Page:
I put a mint plant inside a small container, and then proceeded to plant spinach seeds inside it. I have since learned that mint grows rampantly and should be confined.

My poor seedlings! I already thinned them once, they've been in there a little over 2 weeks. Should I transplant the seedlings, or the mint? How and when? I'd love to save them, I'm assuming the mint is going to hog all the nutrients in the soil.

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2 Answers 2


The spinach seedlings are far more fragile; I'd recommend moving the mint. You can do it anytime, but the sooner the better. As you have just planted the mint, it should come out fairly easily. Be as careful as possible, and don't disturb the spinach seedlings. Repot the mint normally in a new container, and refill the hole in the mix for the spinach. I'd hold down the mix on both sides of the mint, and lift it out. Then I'd clean off the excess soil, until the root ball was it's original planting size.

You're right about mint being rampant. It should always go in a container on it's own, because it sends out underground runners. And because spinach prefers not to be transplanted, especially at that stage, moving the mint is the right thing to do.

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    Agreed. Much as I love it, it is prone to take over whatever area you give it.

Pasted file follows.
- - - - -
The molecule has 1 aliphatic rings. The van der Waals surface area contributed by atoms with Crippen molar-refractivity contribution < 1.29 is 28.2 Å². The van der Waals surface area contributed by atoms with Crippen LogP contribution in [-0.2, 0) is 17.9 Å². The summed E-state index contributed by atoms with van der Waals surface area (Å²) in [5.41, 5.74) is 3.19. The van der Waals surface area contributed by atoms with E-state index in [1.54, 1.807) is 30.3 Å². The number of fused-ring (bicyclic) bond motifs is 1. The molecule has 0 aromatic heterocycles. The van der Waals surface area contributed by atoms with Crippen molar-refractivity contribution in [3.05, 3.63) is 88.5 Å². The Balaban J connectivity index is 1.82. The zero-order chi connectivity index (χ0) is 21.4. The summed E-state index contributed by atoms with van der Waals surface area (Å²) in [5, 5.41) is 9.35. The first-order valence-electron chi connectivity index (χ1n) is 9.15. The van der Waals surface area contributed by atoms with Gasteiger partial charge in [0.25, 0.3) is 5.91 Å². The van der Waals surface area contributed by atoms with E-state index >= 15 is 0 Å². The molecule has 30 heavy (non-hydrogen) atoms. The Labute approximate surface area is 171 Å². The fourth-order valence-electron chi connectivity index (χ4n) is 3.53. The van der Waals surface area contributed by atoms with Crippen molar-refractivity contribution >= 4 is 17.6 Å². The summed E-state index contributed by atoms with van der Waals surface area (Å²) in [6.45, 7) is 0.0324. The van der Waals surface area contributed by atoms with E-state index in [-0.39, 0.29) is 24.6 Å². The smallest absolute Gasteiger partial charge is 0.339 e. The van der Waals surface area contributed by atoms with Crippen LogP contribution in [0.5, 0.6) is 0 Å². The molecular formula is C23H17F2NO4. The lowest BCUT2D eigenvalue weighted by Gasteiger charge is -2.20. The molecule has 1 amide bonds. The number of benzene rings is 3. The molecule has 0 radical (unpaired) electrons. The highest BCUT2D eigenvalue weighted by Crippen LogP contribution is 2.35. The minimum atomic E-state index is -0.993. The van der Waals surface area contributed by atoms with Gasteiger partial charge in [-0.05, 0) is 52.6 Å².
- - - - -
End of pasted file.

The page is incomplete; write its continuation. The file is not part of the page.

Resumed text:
– itsmatt
    Sep 5, 2014 at 22:32

As long as you've fertilized and the soil was sterilized potting soil, I wouldn't touch anything. Make sure that your seedlings get enough SUN. You'll have spinach way before the mint takes over. Plants LOVE being cuddled up with other plants and spinach will grow just fine with the mint. Maybe not next year but right now everything is fine. As long as they are getting enough light your spinach will thrive!

The mint will take over the entire pot next year. Chop it back (cut back to nubs with a few leaves)in the spring and the year following you should probably get a bigger container for the mint. Bare soil just begs for something to grow in it. Spinach doesn't like transplanting. Again, as long as you have fertilized (or use Osmocote 14-14-14) neither the spinach or mint will suffer this year! Maybe find a place in your garden where the mint can grow with abandon...very pretty tall ground cover.

No big deal! Plants love growing together.

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    The mint I had last year filled out a pot twice as big as that one within a few months. The roots were completely covering all the sides of the pot. Based on that experience, I'd say it's going to be a problem sooner than a year from now. I'd replant the mint.
    – J. Nielsen
    Mar 15, 2017 at 17:43

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